An important factor in running a successful business social media account is knowing how to handle it when something goes wrong. Should a business find itself at the centre of media attention, the way the situation is handled could be the difference between saving the company’s bacon or exacerbating the problem.
There is no line of business where success and failure is as linear as it is in sport. On the playing field at least, a good result for one team will be a poor result for another. Someone has to lose, and the losers still need to manage their Twitter accounts in a way that helps them come across well.
The Premier League might be where the media flocks to, but there are more than 5,000 football clubs in England alone. Those at the top will have dedicated media teams and social media strategies, but at the other end of the scale, take a look at this gloriously honest tweet from United Counties League side Sleaford Town to explain their lack of match updates during a recent fixture:
Sorry for break in tweets. I came on as a sub for Millard. Other subs were Anderson for Millington and Hollingsworth for Wright
— Sleaford Town FC 1923 (@SleafordTownFC) March 28, 2016
Town haven’t done too badly out of all this – that tweet has been retweeted more than 4,000 times now, and was picked up on by BBC Sport as well. Not bad going when you consider that only 86 people watched their win against Desborough Town at the weekend.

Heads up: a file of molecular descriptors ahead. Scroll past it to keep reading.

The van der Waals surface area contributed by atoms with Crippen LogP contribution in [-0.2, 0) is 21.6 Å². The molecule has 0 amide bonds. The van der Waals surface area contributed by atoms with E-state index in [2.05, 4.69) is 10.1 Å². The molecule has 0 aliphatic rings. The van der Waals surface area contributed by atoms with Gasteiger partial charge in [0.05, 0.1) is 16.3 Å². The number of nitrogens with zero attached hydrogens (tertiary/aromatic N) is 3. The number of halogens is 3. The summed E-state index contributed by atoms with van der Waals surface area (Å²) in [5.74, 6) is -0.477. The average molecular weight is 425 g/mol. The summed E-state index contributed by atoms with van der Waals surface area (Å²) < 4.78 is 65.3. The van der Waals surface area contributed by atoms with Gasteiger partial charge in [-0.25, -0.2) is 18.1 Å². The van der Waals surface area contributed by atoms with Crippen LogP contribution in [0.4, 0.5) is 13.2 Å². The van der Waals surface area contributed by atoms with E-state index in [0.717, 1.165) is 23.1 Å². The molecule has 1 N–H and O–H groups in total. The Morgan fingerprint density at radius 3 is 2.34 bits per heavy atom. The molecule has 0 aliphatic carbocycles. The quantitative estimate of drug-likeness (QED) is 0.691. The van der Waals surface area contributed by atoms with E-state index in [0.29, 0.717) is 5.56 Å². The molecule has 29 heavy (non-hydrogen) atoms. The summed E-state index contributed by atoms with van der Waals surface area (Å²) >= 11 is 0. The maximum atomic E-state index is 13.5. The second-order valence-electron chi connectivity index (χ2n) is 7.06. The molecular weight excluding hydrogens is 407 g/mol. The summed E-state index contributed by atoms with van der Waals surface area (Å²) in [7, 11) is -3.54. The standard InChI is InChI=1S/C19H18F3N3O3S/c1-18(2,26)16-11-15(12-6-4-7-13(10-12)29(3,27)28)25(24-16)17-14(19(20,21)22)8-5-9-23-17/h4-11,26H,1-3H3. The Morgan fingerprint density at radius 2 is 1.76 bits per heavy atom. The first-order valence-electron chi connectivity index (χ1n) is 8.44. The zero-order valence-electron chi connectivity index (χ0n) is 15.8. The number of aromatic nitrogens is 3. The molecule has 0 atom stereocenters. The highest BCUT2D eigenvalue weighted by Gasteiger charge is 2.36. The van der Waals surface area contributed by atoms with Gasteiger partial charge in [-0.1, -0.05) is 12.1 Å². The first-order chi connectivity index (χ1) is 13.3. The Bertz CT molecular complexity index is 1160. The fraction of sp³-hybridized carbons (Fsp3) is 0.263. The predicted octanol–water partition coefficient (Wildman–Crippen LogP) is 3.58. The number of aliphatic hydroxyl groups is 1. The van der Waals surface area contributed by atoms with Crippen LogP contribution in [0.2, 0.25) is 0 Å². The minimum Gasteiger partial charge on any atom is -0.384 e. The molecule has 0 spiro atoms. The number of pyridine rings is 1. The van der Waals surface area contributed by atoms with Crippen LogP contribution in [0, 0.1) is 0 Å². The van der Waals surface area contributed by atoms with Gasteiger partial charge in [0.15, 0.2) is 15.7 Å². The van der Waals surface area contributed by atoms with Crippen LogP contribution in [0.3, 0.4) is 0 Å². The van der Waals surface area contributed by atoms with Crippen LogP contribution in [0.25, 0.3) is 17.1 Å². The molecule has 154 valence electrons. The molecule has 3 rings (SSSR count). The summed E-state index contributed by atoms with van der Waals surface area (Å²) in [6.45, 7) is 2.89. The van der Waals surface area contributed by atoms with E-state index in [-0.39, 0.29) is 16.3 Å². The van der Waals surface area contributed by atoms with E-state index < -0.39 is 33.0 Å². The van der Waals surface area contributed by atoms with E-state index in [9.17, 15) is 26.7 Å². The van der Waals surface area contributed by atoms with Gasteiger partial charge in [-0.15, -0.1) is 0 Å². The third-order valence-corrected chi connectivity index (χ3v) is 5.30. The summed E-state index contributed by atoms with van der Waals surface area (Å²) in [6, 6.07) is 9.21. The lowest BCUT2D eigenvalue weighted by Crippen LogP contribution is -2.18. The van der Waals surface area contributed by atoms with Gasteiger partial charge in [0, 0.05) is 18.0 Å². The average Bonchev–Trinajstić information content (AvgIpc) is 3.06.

A lot of semi-professional and amateur clubs will sympathise with Sleaford’s situation. With two-figure attendances, money is sure to be tight and resources become stretched, so tasks like social media have simply become another thing that small clubs need to find somebody to do. Usually, that somebody will already have plenty of other jobs on their plate, including actually playing football in Sleaford’s case.
Working for, or even supporting, a non-league club always means you need a good sense of humour too. Here are some examples:
Just a reminder if tonight's game ends in a draw, extra time and penalties will follow.
— Didcot Town FC (@didcottownfc) October 13, 2015
Didcot Town, of the Evo-Stik Southern League Division One South & West, tweeted the above nugget in the dying minutes of their Berks and Bucks County Senior Cup clash with Milton Keynes Dons back in October, while trailing 14-0.
GET IN … We have a corner. Blues played really well this half and have picked them selves up and showed great spirit.
— Winsford United FC (@WinsfordUnited) November 3, 2015
North West Counties League side Winsford United smell success in a Cheshire Senior Cup tie against Chester. Shortly after tweeting this, they went 10-1 down.
Thankfully it's full time. 0-9 to Spennymoor
— New Mills Football Club (@NewMillsFC) April 2, 2016
Beleaguered New Mills’ Twitter guru greets their 33rd defeat of the season, and relegation from the Evo-Stik Northern League Division One North on Saturday, with some dry Derbyshire wit.
The interesting thing about social media and sport is that it’s opened up a lot of opportunities for young, internet-savvy people to get involved in football. A lot of clubs tend to be run by people who have given decades of their lives to the sport and the club they hold dear to them, and they may not be au fait with communicating via the internet. Meanwhile, lots of young people want to get involved in football and already know how to use social media, so could do a lot worse than head down to their local non-league club who would probably be only too happy to accept their help.